To help celebrate Earth Day, NAFTC staff members Scott Martin and Julie Whiteman joined forces with West Virginia University (WVU) to show kids the importance of building a better future for the environment. Earth Day, first held on April 22, 1970, has been an annual event for people around the world to celebrate the earth and renew a commitment to building a safer, healthier, and cleaner world for all.

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NAFTC National Instructor Scott Martin explains the hydrogen car, which is ran by solar energy, at the Empowering Kids! WVU Earth Day! event. NAFTC photo

The Empowering Kids! WVU Earth Day! event provided children with an opportunity to participate in hands-on activities such as “Mining for Chocolate Chip Cookies,” planting tomatoes and flowers using organic materials, and making necklaces with colored beads that represented issues such as hunger, poverty, clean water, the environment, and recycling.

The NAFTC gave school-aged children the chance to construct and understand the basic operation of an electric motor. By using a magnet, a D-Cell battery, copper wire, two paperclips, and a rubber band, the kids were able to experience the function of a handheld electrical motor which allowed them to feel the “current” of the magnetic fields.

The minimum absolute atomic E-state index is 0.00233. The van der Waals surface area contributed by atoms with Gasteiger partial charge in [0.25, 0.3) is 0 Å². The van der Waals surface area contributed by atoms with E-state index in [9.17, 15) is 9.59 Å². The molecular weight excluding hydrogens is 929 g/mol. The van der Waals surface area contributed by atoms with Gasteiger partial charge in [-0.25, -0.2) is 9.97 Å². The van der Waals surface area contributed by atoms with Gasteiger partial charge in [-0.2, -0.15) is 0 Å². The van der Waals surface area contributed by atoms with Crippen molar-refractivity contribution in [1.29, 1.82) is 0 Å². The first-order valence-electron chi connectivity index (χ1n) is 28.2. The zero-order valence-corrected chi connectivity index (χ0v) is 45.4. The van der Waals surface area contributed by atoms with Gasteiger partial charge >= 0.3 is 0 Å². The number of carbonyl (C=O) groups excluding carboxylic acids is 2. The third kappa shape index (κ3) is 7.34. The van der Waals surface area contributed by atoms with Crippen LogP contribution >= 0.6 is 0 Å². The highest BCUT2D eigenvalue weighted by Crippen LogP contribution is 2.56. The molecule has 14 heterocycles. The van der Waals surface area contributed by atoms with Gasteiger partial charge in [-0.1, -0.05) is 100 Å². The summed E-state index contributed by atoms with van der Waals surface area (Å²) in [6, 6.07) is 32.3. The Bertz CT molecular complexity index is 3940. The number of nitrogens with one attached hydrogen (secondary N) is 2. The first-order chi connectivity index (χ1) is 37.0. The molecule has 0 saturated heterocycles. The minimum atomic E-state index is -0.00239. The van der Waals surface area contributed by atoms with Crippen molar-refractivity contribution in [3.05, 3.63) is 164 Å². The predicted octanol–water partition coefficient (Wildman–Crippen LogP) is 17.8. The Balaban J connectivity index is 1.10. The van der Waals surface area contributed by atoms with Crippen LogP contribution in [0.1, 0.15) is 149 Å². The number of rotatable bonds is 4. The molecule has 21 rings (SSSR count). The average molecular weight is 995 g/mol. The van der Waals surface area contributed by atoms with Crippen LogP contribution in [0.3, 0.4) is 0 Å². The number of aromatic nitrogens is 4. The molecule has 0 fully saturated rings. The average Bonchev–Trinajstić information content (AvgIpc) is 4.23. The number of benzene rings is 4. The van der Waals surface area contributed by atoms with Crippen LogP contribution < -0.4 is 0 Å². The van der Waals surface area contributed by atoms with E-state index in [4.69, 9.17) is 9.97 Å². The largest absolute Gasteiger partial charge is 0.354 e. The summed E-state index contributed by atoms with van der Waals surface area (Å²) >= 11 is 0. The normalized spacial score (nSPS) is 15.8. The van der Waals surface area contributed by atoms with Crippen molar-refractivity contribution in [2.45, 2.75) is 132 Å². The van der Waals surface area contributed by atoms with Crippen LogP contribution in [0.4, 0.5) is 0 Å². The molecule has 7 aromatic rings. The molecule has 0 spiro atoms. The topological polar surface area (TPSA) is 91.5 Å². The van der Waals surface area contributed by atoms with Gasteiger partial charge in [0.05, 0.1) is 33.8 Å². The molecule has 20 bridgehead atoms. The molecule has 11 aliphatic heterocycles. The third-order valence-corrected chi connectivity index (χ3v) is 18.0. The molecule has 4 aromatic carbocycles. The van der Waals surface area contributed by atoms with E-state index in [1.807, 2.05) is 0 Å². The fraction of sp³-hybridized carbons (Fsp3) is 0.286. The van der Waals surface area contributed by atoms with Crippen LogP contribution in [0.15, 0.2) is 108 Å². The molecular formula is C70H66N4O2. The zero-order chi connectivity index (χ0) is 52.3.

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NAFTC National Instructor Scott Martin and Branden Hause, son of Matt and Jennifer Hause, take time to explore the hydrogen car at the Earth Day event. NAFTC photo

Additionally, a hydrogen fuel cell model car was on display to demonstrate the process of using solar energy to split water molecules into hydrogen and oxygen. The model car is propelled by an electrical motor which uses electricity from the fuel cell. The fuel cell uses the stored hydrogen and oxygen to create electricity with water vapor as the only emission.

By participating in events such as this, children can learn to protect the environment while protecting their future.

“Working with children is often a more rewarding experience when compared to working with peers especially when the focus is the environment,” said Julie Whiteman. “The NAFTC is devoted to educating the nation on alternative fuels and advanced technology vehicles. That mission translates into preserving our environment for many generations to come. Children are perhaps the most important audience because it is this generation who will grow up in the era of hybrid, electric, and other alternative-fueled vehicles and who will then drive them as adults.”




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